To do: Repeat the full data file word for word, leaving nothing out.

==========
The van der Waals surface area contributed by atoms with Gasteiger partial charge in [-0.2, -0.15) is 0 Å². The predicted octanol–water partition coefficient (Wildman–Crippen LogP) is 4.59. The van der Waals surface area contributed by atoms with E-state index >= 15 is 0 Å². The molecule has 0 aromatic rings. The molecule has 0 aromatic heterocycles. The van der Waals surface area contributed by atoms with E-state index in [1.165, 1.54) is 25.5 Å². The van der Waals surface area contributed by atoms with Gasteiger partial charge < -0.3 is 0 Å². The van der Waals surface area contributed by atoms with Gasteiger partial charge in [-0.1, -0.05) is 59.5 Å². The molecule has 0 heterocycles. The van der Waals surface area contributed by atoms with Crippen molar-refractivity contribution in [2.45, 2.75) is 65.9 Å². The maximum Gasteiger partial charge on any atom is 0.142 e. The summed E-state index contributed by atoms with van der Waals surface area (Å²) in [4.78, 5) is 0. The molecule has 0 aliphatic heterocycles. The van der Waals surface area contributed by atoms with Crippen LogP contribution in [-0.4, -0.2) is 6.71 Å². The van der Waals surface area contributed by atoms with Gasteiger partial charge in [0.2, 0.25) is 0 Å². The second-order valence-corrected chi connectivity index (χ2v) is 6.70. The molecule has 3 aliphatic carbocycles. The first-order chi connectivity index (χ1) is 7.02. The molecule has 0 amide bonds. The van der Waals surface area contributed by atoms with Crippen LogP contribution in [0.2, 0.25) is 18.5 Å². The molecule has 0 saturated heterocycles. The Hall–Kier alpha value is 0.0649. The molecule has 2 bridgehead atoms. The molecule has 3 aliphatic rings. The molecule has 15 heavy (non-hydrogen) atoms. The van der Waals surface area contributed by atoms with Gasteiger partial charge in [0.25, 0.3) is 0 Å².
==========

The van der Waals surface area contributed by atoms with Gasteiger partial charge in [-0.2, -0.15) is 0 Å². The predicted octanol–water partition coefficient (Wildman–Crippen LogP) is 4.59. The van der Waals surface area contributed by atoms with E-state index >= 15 is 0 Å². The molecule has 0 aromatic rings. The molecule has 0 aromatic heterocycles. The van der Waals surface area contributed by atoms with E-state index in [1.165, 1.54) is 25.5 Å². The van der Waals surface area contributed by atoms with Gasteiger partial charge < -0.3 is 0 Å². The van der Waals surface area contributed by atoms with Gasteiger partial charge in [-0.1, -0.05) is 59.5 Å². The molecule has 0 heterocycles. The van der Waals surface area contributed by atoms with Crippen molar-refractivity contribution in [2.45, 2.75) is 65.9 Å². The maximum Gasteiger partial charge on any atom is 0.142 e. The summed E-state index contributed by atoms with van der Waals surface area (Å²) in [4.78, 5) is 0. The molecule has 0 aliphatic heterocycles. The van der Waals surface area contributed by atoms with Crippen LogP contribution in [-0.4, -0.2) is 6.71 Å². The van der Waals surface area contributed by atoms with Gasteiger partial charge in [0.2, 0.25) is 0 Å². The second-order valence-corrected chi connectivity index (χ2v) is 6.70. The molecule has 3 aliphatic carbocycles. The first-order chi connectivity index (χ1) is 7.02. The molecule has 0 amide bonds. The van der Waals surface area contributed by atoms with Crippen LogP contribution in [0.2, 0.25) is 18.5 Å². The molecule has 0 saturated heterocycles. The Hall–Kier alpha value is 0.0649. The molecule has 2 bridgehead atoms. The molecule has 3 aliphatic rings. The molecule has 15 heavy (non-hydrogen) atoms. The van der Waals surface area contributed by atoms with Gasteiger partial charge in [0.25, 0.3) is 0 Å².